Inclusion Awareness Month: The Importance of Screening Early

Screening for autism spectrum disorder, or ASD, is a difficult process. There are currently no medical tests to diagnose ASD. Doctors must instead rely on behavioral and developmental observations for a diagnosis. But, with a better understanding of autism and its behavioral patterns, doctors can now provide a reliable diagnosis by the time kids are 2 years old.

However, most parents still take on the “wait and see” approach, waiting until their kids are much older to screen for ASD. Delaying the autism screening process prevents children on the spectrum from getting the help they need early on and reduces the effectiveness of the following treatments. As such, screening ASD early—or as soon as they turn 2 years old—is imperative, as it maximizes the benefits of treatments while reducing the behavioral patterns of autism.

Early Signs of Autism

Here are some early signs of autism parents should look out for when determining if they should screen for ASD:

  • Lack of eye contact
  • No response to his or her name, or to the sound of a familiar voice
  • Lack of gestures, such as pointing or waving goodbye,
  • No noises to get attention
  • No initiation or response to cuddling or reach out to be picked up

Benefits of Screening Early

Detecting autism spectrum disorder should be done early on as age plays a factor in a child’s overall development. At a younger age, the brain is more receptive of environmental experiences. So, providing autism-appropriate education and support during key developmental stages will help children with special needs develop essential skills for a “normal” life when older.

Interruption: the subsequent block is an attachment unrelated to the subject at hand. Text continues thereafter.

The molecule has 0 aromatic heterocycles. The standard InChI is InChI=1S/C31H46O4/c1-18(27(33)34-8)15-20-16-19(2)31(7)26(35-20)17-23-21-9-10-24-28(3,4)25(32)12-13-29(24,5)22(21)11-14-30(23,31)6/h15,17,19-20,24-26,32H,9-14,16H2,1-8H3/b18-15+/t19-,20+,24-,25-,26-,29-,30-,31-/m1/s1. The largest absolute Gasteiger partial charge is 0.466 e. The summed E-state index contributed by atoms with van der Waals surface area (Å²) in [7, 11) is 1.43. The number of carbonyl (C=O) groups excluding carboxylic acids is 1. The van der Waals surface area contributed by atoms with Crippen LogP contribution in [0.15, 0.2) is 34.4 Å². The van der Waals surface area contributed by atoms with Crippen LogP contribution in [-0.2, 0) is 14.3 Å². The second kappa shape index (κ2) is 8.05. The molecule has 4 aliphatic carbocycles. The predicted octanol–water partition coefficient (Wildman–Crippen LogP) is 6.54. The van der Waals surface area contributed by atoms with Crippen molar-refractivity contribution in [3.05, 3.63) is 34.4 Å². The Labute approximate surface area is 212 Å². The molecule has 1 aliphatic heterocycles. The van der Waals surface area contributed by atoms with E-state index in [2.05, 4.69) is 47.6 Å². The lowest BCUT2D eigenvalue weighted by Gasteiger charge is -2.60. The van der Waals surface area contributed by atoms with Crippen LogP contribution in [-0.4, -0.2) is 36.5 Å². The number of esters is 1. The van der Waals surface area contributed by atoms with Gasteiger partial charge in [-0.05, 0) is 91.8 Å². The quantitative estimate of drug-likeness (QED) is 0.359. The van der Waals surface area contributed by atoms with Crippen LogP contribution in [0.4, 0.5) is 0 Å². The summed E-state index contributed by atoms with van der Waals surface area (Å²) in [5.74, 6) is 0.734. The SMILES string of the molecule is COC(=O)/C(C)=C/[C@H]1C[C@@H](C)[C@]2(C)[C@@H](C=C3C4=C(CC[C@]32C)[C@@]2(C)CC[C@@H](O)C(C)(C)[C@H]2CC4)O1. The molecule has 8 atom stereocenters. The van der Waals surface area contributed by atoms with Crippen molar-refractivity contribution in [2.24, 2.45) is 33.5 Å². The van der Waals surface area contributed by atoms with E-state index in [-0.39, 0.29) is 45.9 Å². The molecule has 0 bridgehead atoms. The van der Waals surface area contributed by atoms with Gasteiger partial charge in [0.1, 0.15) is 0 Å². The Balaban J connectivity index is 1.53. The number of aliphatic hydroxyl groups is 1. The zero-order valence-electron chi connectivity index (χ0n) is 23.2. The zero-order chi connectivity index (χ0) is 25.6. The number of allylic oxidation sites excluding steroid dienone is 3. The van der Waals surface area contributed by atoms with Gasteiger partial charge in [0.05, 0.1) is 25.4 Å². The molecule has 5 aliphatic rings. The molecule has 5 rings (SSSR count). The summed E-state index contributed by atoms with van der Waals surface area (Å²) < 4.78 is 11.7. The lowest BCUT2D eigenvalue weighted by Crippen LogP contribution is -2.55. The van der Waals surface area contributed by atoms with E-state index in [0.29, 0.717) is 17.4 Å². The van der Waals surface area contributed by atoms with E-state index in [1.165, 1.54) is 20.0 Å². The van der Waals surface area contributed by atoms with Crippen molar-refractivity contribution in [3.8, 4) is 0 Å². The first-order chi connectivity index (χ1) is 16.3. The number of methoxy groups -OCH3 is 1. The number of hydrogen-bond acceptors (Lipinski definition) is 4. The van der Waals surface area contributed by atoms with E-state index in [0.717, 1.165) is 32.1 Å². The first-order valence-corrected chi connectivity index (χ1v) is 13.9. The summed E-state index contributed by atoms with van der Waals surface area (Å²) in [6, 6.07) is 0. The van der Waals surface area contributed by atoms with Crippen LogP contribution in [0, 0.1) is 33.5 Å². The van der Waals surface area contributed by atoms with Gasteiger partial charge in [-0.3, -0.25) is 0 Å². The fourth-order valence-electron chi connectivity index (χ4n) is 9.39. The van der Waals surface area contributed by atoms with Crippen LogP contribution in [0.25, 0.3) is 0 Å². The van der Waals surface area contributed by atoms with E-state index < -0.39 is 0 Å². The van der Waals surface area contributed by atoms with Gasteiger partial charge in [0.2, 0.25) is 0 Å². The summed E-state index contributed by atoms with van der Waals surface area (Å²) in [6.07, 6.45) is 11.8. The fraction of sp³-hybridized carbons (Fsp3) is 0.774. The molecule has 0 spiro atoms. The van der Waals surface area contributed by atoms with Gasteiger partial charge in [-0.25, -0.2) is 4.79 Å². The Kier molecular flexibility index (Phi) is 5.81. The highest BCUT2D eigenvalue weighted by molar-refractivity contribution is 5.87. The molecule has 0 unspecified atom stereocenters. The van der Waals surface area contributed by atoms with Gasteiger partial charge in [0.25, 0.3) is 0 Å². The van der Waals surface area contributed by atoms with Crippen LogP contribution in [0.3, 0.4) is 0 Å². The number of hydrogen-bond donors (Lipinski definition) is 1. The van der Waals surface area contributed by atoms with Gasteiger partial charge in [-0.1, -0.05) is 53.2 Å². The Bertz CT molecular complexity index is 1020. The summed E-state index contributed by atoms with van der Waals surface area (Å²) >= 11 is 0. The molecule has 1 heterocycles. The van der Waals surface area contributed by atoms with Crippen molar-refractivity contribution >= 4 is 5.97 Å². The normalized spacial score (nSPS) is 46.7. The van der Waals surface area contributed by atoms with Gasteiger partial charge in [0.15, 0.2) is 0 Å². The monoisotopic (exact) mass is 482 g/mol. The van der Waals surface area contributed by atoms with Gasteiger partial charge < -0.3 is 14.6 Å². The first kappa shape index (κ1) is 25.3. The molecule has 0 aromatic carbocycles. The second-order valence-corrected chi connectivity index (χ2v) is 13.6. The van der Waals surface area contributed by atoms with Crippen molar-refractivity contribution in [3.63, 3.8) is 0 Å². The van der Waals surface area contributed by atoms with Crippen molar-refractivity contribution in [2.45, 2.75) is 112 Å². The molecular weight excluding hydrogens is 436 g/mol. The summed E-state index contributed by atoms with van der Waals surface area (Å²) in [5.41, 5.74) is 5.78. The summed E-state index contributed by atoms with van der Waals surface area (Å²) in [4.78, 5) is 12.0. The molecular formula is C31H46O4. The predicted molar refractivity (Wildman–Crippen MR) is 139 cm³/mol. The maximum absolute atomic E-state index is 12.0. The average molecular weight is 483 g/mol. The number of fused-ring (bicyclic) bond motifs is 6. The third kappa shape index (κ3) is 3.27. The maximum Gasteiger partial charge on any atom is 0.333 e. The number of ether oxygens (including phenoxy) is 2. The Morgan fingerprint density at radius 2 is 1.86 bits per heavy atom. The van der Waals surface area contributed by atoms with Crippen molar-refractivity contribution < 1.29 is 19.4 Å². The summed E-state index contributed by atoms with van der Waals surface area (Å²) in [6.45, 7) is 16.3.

Essentially, screening early leads to early action, improving the overall development of a child with ASD and sensory processing disorders by providing them with a chance of an independent life. While we do not support the notion that autism needs to be “treated”, quality early intervention can lead to improved communication, cognitive, interpersonal, and motor skills within children on the spectrum. In addition, early intervention reduces the core behavioral symptoms and problematic behaviors of autism.

An important and fun early intervention tactic is sensory play. Sensory play is any activity that stimulates a child’s senses and helps them develop thinking, language, social, emotional, and motor skills. A perfect place to engage in sensory play is at a sensory gym, like We Rock the Spectrum Kid’s Gym! At our gym, children on the spectrum Play With a Purpose™, exercising and stimulating the seven senses with our sensory-safe gym equipment. From trampolines to zip lines, our equipment provides both a targeted and holistic approach to sensory development.

Screening early doesn’t only benefit the children; parents can also benefit from early ASD identification. By being aware of it in their lives, parents with children on the spectrum will be able to learn how to best support their child mentally, emotionally and physically. They’ll also have a chance to research treatments and plan ahead.


Approximately 1 in 59 children is diagnosed with an autism spectrum disorder (ASD). As such, take initiative and schedule a screening for your child for ASD as soon as possible in order to get the help your child needs early on. We Rock the Spectrum facilities provide the sensory-safe equipment and inclusive environment for children with autism and other alike disorders to learn and grow to their fullest potential.